Shorts – Pussy Cat – Simon Wharf (Other recommendations: Getting on by Ewan Stewart and The Phone Call by Mat Kirkby)

Feature – Once Upon a Time in the West – Sergio Leone

In Theatres – Jeune & Jolie (Young & Beautiful) – Francois Ozon

Pussy Cat

Pussy Cat is a delightful, satirical and bizarre short film. The plot centres around a great, big, cuddly cat who is the centre of attention within the household of a married couple. However, this proves greatly frustrating for the man when his wife is adamant to showing bounds of affection towards the cat, and the cat only. What follows, is an act that backfires on the husband and causes laughs all round for the audience.

It is a fantastic, fresh and humorous short film that had me grinning throughout. Try and get out there to see it – I know it is playing at Bath Film Festival next week.

Watch the trailer below:


Once Upon a Time in the West

Sergio Leone compiles everything he knows about the Western, and everything he’s done before, into one epic of sweaty faces, shoot-outs, double-crosses and love triangles. The film is brilliant, it boasts Leone’s playful use of rhythm and pacing, his attention to the fine details of Western life and his intuitive flair towards outbursts of violence.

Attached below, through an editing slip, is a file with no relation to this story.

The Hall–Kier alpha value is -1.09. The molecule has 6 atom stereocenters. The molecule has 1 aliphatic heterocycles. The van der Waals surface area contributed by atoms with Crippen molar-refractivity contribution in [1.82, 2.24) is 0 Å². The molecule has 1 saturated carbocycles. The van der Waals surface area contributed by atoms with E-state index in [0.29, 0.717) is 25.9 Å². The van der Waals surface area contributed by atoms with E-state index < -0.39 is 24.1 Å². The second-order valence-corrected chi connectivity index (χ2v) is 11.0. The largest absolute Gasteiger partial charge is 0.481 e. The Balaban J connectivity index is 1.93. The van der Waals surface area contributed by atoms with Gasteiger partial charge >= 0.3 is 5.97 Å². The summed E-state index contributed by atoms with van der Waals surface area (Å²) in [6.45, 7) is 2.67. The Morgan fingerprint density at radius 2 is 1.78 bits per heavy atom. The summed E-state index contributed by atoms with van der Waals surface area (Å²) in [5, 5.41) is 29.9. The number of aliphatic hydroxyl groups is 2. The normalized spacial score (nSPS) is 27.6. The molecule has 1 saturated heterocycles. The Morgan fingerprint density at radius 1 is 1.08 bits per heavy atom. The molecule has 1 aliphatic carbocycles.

I was lucky enough to see the film up on the big screen at Leeds Town Hall, it really was a treat. Sir Christopher Frayling also gave an hour long introduction to the film (as part of Leeds Film Festival), which was an incredibly detailed and insightful account of the Spaghetti Western.

I don’t consider this film to be the best Western by any means, it draws from classics like High Noon, Shane and The Wild Bunch, of which hold a higher status for me. However, it may well be the last great Western ever made. It was, nevertheless, a screening to remember and I’ll definitely be revisiting Leone’s Dollars Trilogy.

Watch the trailer below:


Young & Beautiful

Just when you thought there’d been enough fascination with teenage girls coming of age in the cinema, François Ozon’s Young & Beautiful (Jeune & Jolie) comes along. Ozon’s provocative and vibrant tendencies are far from asleep in this wonderful and intriguing exploration of a 17-year-old girls malicious entry into the world of prostitution.

Not for one minute does the film feel dull. Isabelle, our lead heroine played by Marin Vacth, is consistently ambiguous as the young lady who is drawn to prostitution for no particular reason. She truly gives a stunning performance and take us to unexpected emotionally and challenging places.

Ozon crafts his films in such a lifelike, yet peculiar fashion that one could watch on with intent for hours, before dawning back to reality.

Watch the trailer below: